CinC 1         100
Head 1 30 1x30 FanB sp, sh   225
  2 30 1x30 FanB sp, sh   225
  3 30 1x30 FanB sp, sh   225
  4 30 1x30 FanB sp, sh   225
Right 5 30 1x30 FanB sp, sh   225
Horn 6 30 1x30 FanB sp, sh   225
  7 30 1x30 FanB sp, sh   225
  8 30 1x30 FanB sp, sh   225
Left 9 30 1x30 FanB sp, sh   225
Horn 10 30 1x30 FanB sp, sh   225
  11 30 1x30 FanB sp, sh   225
  12 30 1x30 FanB sp, sh   225
Misc. Skirmishers 8 1x8 FanB sp, sh, blr   119
              2919
.

Later British

Brigade

Unit

Fig.'s

Org.

Class

Weapons

Pts/Fig

Points

.

CinC

1

 

 

 

  100
1st 2inC 1         50
Brigade 24th Foot 40 8x5 RegB lbl   340
  78th Highlanders 20 4x5 RegB lbl   300
  Naval Brigade 24 6x4 RegB lbl   372
Cavalry 17th Lancers 8 2x4 RegB s, p, blc, l   164
Brigade Dragoon Guards 8 2x4 RegA s, p, blc   172
  Frontier Lght Hrse 8 2x4 RegC s, p, blc   140
Artillery RA Battery 3 3x1 RegB light blrb FA   309
  RA HMG Battery 1 1x1 RegB gatling gun   98
  Naval Brigade 1 1x1 RegB gatling gun   98
Support Ammo Wagon 1         50
  Wagons 3 3x1 RegC wagon + 2 crew    
              2503
.
. Zulu British
Foot 7360 1680
Horse 0 480
Guns 0 10

Report

This was a training battle for Dave’s first attempt at command: with the Zulus moving to a pre-set plan with their only option being to charge British units that moved into view.

As the Zulus hove into view, the British left their camp and formed an extended battle line. Their right flank was anchored on a steeply sloped hill: which they invested with six companies of infantry, two guns and four squadrons of cavalry in support.

The Zulus moved forward in the traditional horns of the bull formation.

Pre-warned about the Zulus’ normal outflanking tactics, the British commander moved his two wings forward. On the right, the troops on the hill opened long range fire on the rapidly approaching Zulu regiments: but the cavalry supporting them was forced to retreat as an impi charged them.

On the left, the British had sent forward a gun and the Dragoon Guards. These were also charged by an impi who, although they failed to make contact, forced the gun crew to flee and wiped out a squadron of Dragoon Guards with thrown spears.

Back on the British left, the Zulus charged the troops on the hill: who were by now formed into a forward line of three companies, supported by a second line of three companies and two guns. Three Zulu Impis charged the first line. The first was stopped by fire; the second (amazingly) bounced back on impact, but the third caused the line to flee. This however, exposed the victorious Zulus to fire from the second Zulu line - holding firmly under the command of the British 2inC - who blew the Zulus away with artillery and smallarms fire.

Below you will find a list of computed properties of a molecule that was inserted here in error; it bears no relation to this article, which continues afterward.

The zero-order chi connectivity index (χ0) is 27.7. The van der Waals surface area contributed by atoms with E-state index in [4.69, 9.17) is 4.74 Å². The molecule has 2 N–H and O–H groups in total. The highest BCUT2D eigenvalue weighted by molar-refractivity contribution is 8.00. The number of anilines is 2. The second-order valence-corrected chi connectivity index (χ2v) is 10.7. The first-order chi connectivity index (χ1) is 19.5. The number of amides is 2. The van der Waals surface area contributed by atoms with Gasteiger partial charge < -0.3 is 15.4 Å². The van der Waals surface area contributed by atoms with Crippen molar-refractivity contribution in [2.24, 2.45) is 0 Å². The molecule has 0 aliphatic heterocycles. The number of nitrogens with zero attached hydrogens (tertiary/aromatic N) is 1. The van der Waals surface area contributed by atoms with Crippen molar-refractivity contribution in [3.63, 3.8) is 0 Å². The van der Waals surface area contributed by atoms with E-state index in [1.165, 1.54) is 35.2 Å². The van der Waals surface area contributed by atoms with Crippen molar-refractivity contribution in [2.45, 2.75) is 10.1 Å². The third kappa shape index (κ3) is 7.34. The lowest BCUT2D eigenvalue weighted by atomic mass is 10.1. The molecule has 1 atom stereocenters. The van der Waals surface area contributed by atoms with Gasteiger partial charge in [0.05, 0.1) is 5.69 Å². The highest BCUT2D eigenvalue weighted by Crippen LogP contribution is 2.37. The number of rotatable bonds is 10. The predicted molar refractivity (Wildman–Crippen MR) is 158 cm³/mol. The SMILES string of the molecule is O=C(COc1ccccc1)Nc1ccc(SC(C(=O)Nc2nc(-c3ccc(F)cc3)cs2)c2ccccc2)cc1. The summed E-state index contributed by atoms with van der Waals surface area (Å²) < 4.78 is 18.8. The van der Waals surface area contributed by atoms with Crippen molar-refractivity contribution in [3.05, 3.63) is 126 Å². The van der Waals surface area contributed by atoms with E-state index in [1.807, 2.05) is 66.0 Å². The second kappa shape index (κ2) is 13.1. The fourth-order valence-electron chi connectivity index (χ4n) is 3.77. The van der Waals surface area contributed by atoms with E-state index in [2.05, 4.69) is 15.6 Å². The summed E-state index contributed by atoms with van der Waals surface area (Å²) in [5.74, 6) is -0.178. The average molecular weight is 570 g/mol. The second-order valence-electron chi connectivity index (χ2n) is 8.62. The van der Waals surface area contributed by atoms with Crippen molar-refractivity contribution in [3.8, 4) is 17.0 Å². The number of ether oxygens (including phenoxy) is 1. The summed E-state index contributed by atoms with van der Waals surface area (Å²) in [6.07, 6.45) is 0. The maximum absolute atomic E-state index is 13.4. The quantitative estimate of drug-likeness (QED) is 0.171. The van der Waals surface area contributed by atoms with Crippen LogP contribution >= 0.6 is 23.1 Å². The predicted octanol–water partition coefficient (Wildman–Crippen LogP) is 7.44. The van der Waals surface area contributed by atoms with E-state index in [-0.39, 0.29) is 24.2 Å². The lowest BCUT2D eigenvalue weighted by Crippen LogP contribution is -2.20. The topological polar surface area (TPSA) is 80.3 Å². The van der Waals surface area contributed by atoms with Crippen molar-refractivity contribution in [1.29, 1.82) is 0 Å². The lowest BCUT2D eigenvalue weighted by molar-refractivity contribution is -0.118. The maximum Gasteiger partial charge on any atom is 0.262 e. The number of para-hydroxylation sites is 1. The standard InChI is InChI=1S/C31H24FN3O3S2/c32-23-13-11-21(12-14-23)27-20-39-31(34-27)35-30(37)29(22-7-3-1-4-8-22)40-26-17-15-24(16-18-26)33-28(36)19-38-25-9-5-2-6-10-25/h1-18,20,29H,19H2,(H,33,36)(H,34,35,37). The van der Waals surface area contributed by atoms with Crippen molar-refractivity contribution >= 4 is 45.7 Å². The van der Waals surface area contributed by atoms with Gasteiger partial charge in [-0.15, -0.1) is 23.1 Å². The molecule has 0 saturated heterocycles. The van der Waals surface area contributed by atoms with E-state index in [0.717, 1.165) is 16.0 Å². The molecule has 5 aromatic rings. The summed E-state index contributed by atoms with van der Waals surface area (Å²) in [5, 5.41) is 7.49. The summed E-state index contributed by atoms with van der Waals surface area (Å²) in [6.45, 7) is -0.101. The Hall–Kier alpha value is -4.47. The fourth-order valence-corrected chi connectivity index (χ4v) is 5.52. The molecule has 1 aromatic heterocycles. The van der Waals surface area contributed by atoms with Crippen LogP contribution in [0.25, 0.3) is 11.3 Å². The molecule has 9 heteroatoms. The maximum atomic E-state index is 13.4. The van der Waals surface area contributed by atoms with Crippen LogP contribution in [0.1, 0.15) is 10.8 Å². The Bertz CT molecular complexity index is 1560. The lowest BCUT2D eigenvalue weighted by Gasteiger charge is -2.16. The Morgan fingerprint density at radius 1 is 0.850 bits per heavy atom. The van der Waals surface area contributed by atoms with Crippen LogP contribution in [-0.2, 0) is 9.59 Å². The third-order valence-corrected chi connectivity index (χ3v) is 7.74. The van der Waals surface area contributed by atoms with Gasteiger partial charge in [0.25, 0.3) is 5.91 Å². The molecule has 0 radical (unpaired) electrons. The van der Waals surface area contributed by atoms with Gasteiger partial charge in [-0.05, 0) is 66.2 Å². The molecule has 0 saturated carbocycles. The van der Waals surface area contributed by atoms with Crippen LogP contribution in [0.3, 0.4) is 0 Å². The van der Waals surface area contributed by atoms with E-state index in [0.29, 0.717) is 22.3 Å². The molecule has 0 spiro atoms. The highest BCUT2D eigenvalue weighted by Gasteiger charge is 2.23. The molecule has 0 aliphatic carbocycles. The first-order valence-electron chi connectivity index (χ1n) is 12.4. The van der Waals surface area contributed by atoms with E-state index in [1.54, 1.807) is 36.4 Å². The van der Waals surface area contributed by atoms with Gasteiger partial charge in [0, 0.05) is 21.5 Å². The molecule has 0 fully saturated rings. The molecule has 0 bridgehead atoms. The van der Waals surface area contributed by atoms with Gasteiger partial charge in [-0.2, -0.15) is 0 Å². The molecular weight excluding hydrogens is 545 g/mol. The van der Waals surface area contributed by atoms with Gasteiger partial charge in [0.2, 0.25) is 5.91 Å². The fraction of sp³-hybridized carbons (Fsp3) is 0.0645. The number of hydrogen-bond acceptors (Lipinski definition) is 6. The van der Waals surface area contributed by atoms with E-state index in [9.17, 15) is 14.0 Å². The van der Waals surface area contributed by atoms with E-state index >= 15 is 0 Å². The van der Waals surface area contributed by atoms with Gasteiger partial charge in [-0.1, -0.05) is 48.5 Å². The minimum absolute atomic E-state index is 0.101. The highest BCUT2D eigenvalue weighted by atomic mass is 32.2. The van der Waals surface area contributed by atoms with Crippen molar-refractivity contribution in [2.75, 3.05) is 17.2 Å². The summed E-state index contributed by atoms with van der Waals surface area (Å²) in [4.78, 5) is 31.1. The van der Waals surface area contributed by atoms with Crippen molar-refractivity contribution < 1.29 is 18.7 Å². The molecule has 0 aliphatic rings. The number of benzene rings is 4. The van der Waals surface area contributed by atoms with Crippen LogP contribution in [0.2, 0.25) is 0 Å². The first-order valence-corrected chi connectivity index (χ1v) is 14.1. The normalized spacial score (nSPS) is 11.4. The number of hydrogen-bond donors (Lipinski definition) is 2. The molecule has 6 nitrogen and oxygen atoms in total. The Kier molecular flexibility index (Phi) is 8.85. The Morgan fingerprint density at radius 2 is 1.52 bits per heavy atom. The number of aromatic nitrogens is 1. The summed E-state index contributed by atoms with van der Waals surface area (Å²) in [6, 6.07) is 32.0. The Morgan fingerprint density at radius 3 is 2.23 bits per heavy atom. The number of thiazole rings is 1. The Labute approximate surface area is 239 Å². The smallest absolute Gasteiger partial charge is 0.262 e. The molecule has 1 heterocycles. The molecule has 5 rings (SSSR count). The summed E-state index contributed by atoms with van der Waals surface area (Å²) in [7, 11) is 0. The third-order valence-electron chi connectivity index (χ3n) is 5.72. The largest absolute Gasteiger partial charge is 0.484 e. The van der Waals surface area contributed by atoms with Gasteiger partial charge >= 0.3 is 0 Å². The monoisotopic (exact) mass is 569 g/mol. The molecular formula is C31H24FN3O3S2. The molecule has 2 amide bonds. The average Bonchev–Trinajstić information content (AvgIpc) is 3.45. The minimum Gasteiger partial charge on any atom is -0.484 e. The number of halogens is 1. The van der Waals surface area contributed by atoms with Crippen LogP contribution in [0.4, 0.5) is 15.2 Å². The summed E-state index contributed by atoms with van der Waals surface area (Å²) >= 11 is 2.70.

In the centre, meanwhile, the Zulu skirmishers had been doing unusually high amounts of damage: routing a squadron of Lancers and inflicting devastating fire on the three infantry companies protecting the British camp.

The battle had to end, unfortunately, as the Zulu main charge was about to hit. There were seven impis due to charge. The first overwhelmed two companies of infantry that had been sent to support the Dragoons: slaughtering them in melee. The second was repulsed by another three companies of Brits, under the command of the CinC. As for the others...well, they were well placed to wipe out a squadron of Frontier Light Horse and the RA Gatling Gun, but whether they could have recovered from the losses already taken is a moot point.

Casualties

The Zulus lost 1400 out of 7360 tribesmen (19%).

The British lost one section of artillery; one company of the 24th and one of the 78th; and 60 other infantry. They also lost 60 cavalry: for a total of 400 men.

Results

A winning draw for the British.

Analysis

A fun battle which had to finish too soon to reach a firm result.

The British unconsciously had their three main infantry bodies in two lines - one supporting the other - a tactic that worked well whilst opening volleys were used. Whether it would have continued to work is another matter: the isolated wings had already been overrun and the Zulu “head” was moving in for the kill.

‘Unit of the Match’ award, however, goes to the Zulu skirmishers: 60 casualties caused and rising!

 
 
 
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Battle Report: 30th December 1998

United States 1835-50 ~vs~ Early Mexican

(Robert Avery ~vs~ Richard Avery) .

United States 1835-50

Brigade

Unit

Fig.'s Org. Class Weapons Pts/Fig Points
  CinC 1         100
1st 2inC 1         50
Brigade 1st Us Volunteers 20 4x5 MilC mlr   180
  Rough Riders 20 4x5 MilB mlr   180
  4th Mitchigan Volunteers 20 4x5 MilC mlr   180
2nd USMC 16 4x4 RegB sbm   168
Brigade 2nd Massachussetts 16 4x4 RegC mlr   152
  Buffalo Soldiers 16 4x4 RegC sbm   152
3rd 1st Texican Volunteers 15 3x5 MilB sbm   120
Brigade 2nd Texican Volunteers 15 3x5 MilB sbm   120
  3rd Texican Volunteers 15 3x5 MilB sbm   120
Cavalry Personality 1         25
  7th Cavalry 10 2x5 RegB s, mlc   190
Artillery 1st US Artillery 2 2x1 RegC light mlsb FA   158
  Ammo Wagon 1         50
              1937
.

Early Mexican

Brigade

Unit

Fig.'s

Org.

Class

Weapons

Pts/Fig

Points

.

CinC

1

 

 

 

  100
  Los Supremos Podres 30 6x5 RegC sbm   270
1st 2inC 1         50
Brigade 1st Bttn Saltillo 30 6x5 MilC sbm   240
  2nd Bttn Saltillo 30 6x5 MilC sbm   240
  3rd Bttn Saltillo 30 6x5 MilD sbm   180